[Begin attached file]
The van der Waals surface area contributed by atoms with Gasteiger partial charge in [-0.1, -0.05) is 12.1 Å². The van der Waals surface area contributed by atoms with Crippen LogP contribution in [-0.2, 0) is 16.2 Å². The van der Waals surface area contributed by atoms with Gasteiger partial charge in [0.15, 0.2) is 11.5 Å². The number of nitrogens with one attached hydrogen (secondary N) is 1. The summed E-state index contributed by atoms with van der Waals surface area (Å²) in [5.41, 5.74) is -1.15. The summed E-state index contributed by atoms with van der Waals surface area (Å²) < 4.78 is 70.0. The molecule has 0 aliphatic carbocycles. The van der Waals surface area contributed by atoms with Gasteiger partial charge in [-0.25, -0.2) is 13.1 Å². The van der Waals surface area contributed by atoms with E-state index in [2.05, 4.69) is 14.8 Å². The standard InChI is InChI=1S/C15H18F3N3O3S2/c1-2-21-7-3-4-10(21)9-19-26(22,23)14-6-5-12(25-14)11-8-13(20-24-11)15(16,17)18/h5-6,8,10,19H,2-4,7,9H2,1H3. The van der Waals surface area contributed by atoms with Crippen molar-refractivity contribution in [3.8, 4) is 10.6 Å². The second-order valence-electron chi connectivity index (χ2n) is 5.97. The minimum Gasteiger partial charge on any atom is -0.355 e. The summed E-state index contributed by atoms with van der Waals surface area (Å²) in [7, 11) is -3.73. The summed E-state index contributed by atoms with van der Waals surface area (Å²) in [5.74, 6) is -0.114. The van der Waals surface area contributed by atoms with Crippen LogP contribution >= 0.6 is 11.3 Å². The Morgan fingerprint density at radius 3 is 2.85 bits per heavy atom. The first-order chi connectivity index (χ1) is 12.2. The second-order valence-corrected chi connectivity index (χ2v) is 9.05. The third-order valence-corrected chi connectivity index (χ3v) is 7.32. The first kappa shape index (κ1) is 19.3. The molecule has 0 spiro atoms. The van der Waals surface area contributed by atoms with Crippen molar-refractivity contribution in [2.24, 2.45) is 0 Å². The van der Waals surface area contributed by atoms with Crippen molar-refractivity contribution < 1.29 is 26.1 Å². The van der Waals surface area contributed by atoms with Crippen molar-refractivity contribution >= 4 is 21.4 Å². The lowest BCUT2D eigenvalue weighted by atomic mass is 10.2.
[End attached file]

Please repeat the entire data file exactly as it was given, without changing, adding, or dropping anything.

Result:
The van der Waals surface area contributed by atoms with Gasteiger partial charge in [-0.1, -0.05) is 12.1 Å². The van der Waals surface area contributed by atoms with Crippen LogP contribution in [-0.2, 0) is 16.2 Å². The van der Waals surface area contributed by atoms with Gasteiger partial charge in [0.15, 0.2) is 11.5 Å². The number of nitrogens with one attached hydrogen (secondary N) is 1. The summed E-state index contributed by atoms with van der Waals surface area (Å²) in [5.41, 5.74) is -1.15. The summed E-state index contributed by atoms with van der Waals surface area (Å²) < 4.78 is 70.0. The molecule has 0 aliphatic carbocycles. The van der Waals surface area contributed by atoms with Gasteiger partial charge in [-0.25, -0.2) is 13.1 Å². The van der Waals surface area contributed by atoms with E-state index in [2.05, 4.69) is 14.8 Å². The standard InChI is InChI=1S/C15H18F3N3O3S2/c1-2-21-7-3-4-10(21)9-19-26(22,23)14-6-5-12(25-14)11-8-13(20-24-11)15(16,17)18/h5-6,8,10,19H,2-4,7,9H2,1H3. The van der Waals surface area contributed by atoms with Crippen molar-refractivity contribution in [3.8, 4) is 10.6 Å². The second-order valence-electron chi connectivity index (χ2n) is 5.97. The minimum Gasteiger partial charge on any atom is -0.355 e. The summed E-state index contributed by atoms with van der Waals surface area (Å²) in [7, 11) is -3.73. The summed E-state index contributed by atoms with van der Waals surface area (Å²) in [5.74, 6) is -0.114. The van der Waals surface area contributed by atoms with Crippen LogP contribution >= 0.6 is 11.3 Å². The Morgan fingerprint density at radius 3 is 2.85 bits per heavy atom. The first-order chi connectivity index (χ1) is 12.2. The second-order valence-corrected chi connectivity index (χ2v) is 9.05. The third-order valence-corrected chi connectivity index (χ3v) is 7.32. The first kappa shape index (κ1) is 19.3. The molecule has 0 spiro atoms. The van der Waals surface area contributed by atoms with Crippen molar-refractivity contribution in [2.24, 2.45) is 0 Å². The van der Waals surface area contributed by atoms with Crippen molar-refractivity contribution < 1.29 is 26.1 Å². The van der Waals surface area contributed by atoms with Crippen molar-refractivity contribution >= 4 is 21.4 Å². The lowest BCUT2D eigenvalue weighted by atomic mass is 10.2.